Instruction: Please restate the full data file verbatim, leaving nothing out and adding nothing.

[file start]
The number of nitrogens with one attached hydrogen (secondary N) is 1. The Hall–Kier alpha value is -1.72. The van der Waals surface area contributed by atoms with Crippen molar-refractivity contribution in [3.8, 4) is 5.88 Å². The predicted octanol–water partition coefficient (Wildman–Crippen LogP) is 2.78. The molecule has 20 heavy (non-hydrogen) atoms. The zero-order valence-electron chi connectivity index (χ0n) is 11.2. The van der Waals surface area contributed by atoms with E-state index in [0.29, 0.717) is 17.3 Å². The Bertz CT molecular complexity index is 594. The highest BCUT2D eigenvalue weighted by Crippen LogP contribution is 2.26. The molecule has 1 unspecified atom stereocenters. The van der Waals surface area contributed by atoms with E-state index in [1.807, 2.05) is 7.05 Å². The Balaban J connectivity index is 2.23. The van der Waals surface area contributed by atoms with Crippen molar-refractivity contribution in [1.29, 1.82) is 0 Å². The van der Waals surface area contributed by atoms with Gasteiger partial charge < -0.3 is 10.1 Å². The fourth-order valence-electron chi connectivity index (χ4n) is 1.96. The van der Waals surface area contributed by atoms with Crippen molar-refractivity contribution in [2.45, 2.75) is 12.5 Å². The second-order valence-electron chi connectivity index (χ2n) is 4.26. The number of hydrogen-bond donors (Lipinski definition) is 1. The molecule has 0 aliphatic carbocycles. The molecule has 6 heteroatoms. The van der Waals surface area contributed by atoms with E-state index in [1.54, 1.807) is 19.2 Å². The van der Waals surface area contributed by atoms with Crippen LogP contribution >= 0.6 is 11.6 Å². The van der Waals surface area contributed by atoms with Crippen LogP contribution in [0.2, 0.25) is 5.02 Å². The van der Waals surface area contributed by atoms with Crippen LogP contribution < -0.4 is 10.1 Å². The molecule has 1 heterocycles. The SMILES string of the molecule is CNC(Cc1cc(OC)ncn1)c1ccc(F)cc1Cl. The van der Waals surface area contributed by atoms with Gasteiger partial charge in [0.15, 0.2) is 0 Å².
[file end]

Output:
The number of nitrogens with one attached hydrogen (secondary N) is 1. The Hall–Kier alpha value is -1.72. The van der Waals surface area contributed by atoms with Crippen molar-refractivity contribution in [3.8, 4) is 5.88 Å². The predicted octanol–water partition coefficient (Wildman–Crippen LogP) is 2.78. The molecule has 20 heavy (non-hydrogen) atoms. The zero-order valence-electron chi connectivity index (χ0n) is 11.2. The van der Waals surface area contributed by atoms with E-state index in [0.29, 0.717) is 17.3 Å². The Bertz CT molecular complexity index is 594. The highest BCUT2D eigenvalue weighted by Crippen LogP contribution is 2.26. The molecule has 1 unspecified atom stereocenters. The van der Waals surface area contributed by atoms with E-state index in [1.807, 2.05) is 7.05 Å². The Balaban J connectivity index is 2.23. The van der Waals surface area contributed by atoms with Crippen molar-refractivity contribution in [1.29, 1.82) is 0 Å². The van der Waals surface area contributed by atoms with Gasteiger partial charge < -0.3 is 10.1 Å². The fourth-order valence-electron chi connectivity index (χ4n) is 1.96. The van der Waals surface area contributed by atoms with Crippen molar-refractivity contribution in [2.45, 2.75) is 12.5 Å². The second-order valence-electron chi connectivity index (χ2n) is 4.26. The number of hydrogen-bond donors (Lipinski definition) is 1. The molecule has 0 aliphatic carbocycles. The molecule has 6 heteroatoms. The van der Waals surface area contributed by atoms with E-state index in [1.54, 1.807) is 19.2 Å². The van der Waals surface area contributed by atoms with Crippen LogP contribution >= 0.6 is 11.6 Å². The van der Waals surface area contributed by atoms with Crippen LogP contribution in [0.2, 0.25) is 5.02 Å². The van der Waals surface area contributed by atoms with Crippen LogP contribution < -0.4 is 10.1 Å². The molecule has 1 heterocycles. The SMILES string of the molecule is CNC(Cc1cc(OC)ncn1)c1ccc(F)cc1Cl. The van der Waals surface area contributed by atoms with Gasteiger partial charge in [0.15, 0.2) is 0 Å².